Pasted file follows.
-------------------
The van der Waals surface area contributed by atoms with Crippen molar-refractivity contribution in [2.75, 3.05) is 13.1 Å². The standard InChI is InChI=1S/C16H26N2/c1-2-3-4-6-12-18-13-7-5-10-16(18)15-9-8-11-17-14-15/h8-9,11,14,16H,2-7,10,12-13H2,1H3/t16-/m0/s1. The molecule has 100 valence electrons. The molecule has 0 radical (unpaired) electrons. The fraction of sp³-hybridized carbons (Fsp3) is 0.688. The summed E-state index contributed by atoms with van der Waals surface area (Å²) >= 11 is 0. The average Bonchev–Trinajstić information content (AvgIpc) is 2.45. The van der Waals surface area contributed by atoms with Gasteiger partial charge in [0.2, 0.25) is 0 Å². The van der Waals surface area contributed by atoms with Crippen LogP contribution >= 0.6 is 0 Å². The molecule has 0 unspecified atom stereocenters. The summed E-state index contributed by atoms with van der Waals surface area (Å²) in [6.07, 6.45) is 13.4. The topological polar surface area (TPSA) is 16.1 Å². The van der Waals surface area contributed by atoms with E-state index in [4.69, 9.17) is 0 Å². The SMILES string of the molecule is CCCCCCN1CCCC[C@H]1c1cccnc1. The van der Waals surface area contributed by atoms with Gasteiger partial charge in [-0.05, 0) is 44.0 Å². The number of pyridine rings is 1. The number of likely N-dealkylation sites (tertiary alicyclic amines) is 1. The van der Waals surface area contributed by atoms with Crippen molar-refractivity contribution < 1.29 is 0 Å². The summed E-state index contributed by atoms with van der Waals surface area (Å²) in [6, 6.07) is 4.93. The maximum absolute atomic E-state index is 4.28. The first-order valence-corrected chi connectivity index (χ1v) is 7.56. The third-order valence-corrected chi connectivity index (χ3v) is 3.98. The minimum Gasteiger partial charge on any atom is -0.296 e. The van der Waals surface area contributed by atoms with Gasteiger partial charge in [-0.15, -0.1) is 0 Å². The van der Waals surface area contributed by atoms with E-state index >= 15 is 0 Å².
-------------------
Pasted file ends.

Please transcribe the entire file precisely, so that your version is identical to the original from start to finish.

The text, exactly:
The van der Waals surface area contributed by atoms with Crippen molar-refractivity contribution in [2.75, 3.05) is 13.1 Å². The standard InChI is InChI=1S/C16H26N2/c1-2-3-4-6-12-18-13-7-5-10-16(18)15-9-8-11-17-14-15/h8-9,11,14,16H,2-7,10,12-13H2,1H3/t16-/m0/s1. The molecule has 100 valence electrons. The molecule has 0 radical (unpaired) electrons. The fraction of sp³-hybridized carbons (Fsp3) is 0.688. The summed E-state index contributed by atoms with van der Waals surface area (Å²) >= 11 is 0. The average Bonchev–Trinajstić information content (AvgIpc) is 2.45. The van der Waals surface area contributed by atoms with Gasteiger partial charge in [0.2, 0.25) is 0 Å². The van der Waals surface area contributed by atoms with Crippen LogP contribution >= 0.6 is 0 Å². The molecule has 0 unspecified atom stereocenters. The summed E-state index contributed by atoms with van der Waals surface area (Å²) in [6.07, 6.45) is 13.4. The topological polar surface area (TPSA) is 16.1 Å². The van der Waals surface area contributed by atoms with E-state index in [4.69, 9.17) is 0 Å². The SMILES string of the molecule is CCCCCCN1CCCC[C@H]1c1cccnc1. The van der Waals surface area contributed by atoms with Gasteiger partial charge in [-0.05, 0) is 44.0 Å². The number of pyridine rings is 1. The number of likely N-dealkylation sites (tertiary alicyclic amines) is 1. The van der Waals surface area contributed by atoms with Crippen molar-refractivity contribution < 1.29 is 0 Å². The summed E-state index contributed by atoms with van der Waals surface area (Å²) in [6, 6.07) is 4.93. The maximum absolute atomic E-state index is 4.28. The first-order valence-corrected chi connectivity index (χ1v) is 7.56. The third-order valence-corrected chi connectivity index (χ3v) is 3.98. The minimum Gasteiger partial charge on any atom is -0.296 e. The van der Waals surface area contributed by atoms with Gasteiger partial charge in [-0.15, -0.1) is 0 Å². The van der Waals surface area contributed by atoms with E-state index >= 15 is 0 Å².